New Company Releases Evil WordPress Plugin

GangsterCodeLogo Earlier today on Twitter, WordPress community member Travis Ballard @Ansimation published a link to a plugin that will have people thinking twice before they sign up to a WordPress based website. Ironically, it’s called WPEvil and saves passwords into plain text instead of hashes. One thing I’ve learned over the years is that passwords are to never be stored in plain text, for any reason. I reached out to the creators of this plugin to see if they could give me a couple of legitimate use cases. Here is what they had to say.

Legitimate use would be I guess to tell one of your users their password if they can’t reset it for some reason. There are no appropriate uses for this plugin, I guess you could do your own research to see what people actually use as passwords.

Motivation? Bored.

Travis also got in touch with the plugin author on Reddit to discuss legitimate uses for this plugin and was greeted with an insult that it was above his pay grade.

So if you come across a WordPress powered website that you can tell is using this plugin, would you register your account there? How does it make you feel to see a company release such a plugin to the wild? Should anyone be worried that this plugin exists?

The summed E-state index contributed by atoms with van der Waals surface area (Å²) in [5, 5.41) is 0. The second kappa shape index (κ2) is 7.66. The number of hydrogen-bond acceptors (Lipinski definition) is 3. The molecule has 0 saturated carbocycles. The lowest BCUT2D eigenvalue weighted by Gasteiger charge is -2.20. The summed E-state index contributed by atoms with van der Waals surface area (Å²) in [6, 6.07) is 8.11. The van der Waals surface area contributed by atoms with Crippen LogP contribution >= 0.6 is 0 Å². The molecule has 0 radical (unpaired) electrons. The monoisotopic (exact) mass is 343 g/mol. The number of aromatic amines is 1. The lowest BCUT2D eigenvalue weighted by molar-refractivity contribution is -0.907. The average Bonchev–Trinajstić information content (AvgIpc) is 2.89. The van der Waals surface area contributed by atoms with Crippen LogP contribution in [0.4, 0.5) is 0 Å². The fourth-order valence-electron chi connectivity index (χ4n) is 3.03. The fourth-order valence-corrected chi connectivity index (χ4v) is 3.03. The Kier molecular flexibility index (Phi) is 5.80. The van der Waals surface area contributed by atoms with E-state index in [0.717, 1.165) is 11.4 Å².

33 responses to “New Company Releases Evil WordPress Plugin”

  1. @Dave – Speaking as one who wrote a RickRoll plugin, and who writes evil plugins for both practice and for training, there actually are a lot of legitimate uses for plugins like this. Boredom is a factor, so is “I wonder if…”

    (Legitimate uses does not include ‘Using this on my real website.’)

  2. I am just wondering if there is any quality control over at the plugin repository. Does anyone filter out the “evil” plugins? Is there a litmus test? Evil is really in the eye of the beholder. I think it is injected spyware or was a trojan plugin, then that’s real EVIL. This one just seems like not very nice or possibly evil in the wrong hands.

  3. One more word about ciphered passwords:

    -do not cipher them using a symmetic key (e.g. DES or AES) . If the key is found, then all the passwords are revealed.
    -do not simply store SHA or MD5 hashes. There are hash dictionaries on the web. Rainbow tables are also usable to find the password that generated a particular hash.

    -use salting and integrate the username in the hash:

    1)choose a random string A
    2)compute B= SHA256(username:password)
    3)store in the database A and SHA256(A:B)
    3bis) as an alternative, store A and SHA256(A:username:password)

    this way, the stored hash cannot be used to recover the password.

  4. This doesn’t bother me one bit. I think it’s funny, actually. If anything, it’s a welcome reminder that websites can do a-n-y-t-h-i-n-g they want with the data you give them. Keep your guard up.